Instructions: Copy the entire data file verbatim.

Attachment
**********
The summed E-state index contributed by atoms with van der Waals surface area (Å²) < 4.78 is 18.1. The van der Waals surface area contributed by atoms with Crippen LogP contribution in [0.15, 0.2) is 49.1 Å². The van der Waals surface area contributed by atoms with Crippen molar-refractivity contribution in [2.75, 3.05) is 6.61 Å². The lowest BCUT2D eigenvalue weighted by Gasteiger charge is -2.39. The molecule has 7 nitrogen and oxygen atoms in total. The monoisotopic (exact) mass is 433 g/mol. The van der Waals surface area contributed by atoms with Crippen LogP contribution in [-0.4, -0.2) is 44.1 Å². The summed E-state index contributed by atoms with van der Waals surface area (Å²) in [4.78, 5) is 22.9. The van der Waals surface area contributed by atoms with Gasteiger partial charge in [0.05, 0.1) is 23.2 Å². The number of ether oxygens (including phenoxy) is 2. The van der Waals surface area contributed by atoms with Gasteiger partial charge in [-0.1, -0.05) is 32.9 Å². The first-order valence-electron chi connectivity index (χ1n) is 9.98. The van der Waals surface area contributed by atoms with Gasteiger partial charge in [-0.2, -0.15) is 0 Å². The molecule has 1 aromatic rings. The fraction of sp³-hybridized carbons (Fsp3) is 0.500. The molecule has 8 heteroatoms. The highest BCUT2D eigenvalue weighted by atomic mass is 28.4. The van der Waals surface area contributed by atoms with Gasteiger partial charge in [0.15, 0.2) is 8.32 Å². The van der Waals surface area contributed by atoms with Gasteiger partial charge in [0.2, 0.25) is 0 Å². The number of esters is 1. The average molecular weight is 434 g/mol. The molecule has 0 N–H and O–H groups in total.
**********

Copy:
The summed E-state index contributed by atoms with van der Waals surface area (Å²) < 4.78 is 18.1. The van der Waals surface area contributed by atoms with Crippen LogP contribution in [0.15, 0.2) is 49.1 Å². The van der Waals surface area contributed by atoms with Crippen molar-refractivity contribution in [2.75, 3.05) is 6.61 Å². The lowest BCUT2D eigenvalue weighted by Gasteiger charge is -2.39. The molecule has 7 nitrogen and oxygen atoms in total. The monoisotopic (exact) mass is 433 g/mol. The van der Waals surface area contributed by atoms with Crippen LogP contribution in [-0.4, -0.2) is 44.1 Å². The summed E-state index contributed by atoms with van der Waals surface area (Å²) in [4.78, 5) is 22.9. The van der Waals surface area contributed by atoms with Gasteiger partial charge in [0.05, 0.1) is 23.2 Å². The number of ether oxygens (including phenoxy) is 2. The van der Waals surface area contributed by atoms with Gasteiger partial charge in [-0.1, -0.05) is 32.9 Å². The first-order valence-electron chi connectivity index (χ1n) is 9.98. The van der Waals surface area contributed by atoms with Gasteiger partial charge in [-0.2, -0.15) is 0 Å². The molecule has 1 aromatic rings. The fraction of sp³-hybridized carbons (Fsp3) is 0.500. The molecule has 8 heteroatoms. The highest BCUT2D eigenvalue weighted by atomic mass is 28.4. The van der Waals surface area contributed by atoms with Gasteiger partial charge in [0.15, 0.2) is 8.32 Å². The van der Waals surface area contributed by atoms with Gasteiger partial charge in [0.2, 0.25) is 0 Å². The number of esters is 1. The average molecular weight is 434 g/mol. The molecule has 0 N–H and O–H groups in total.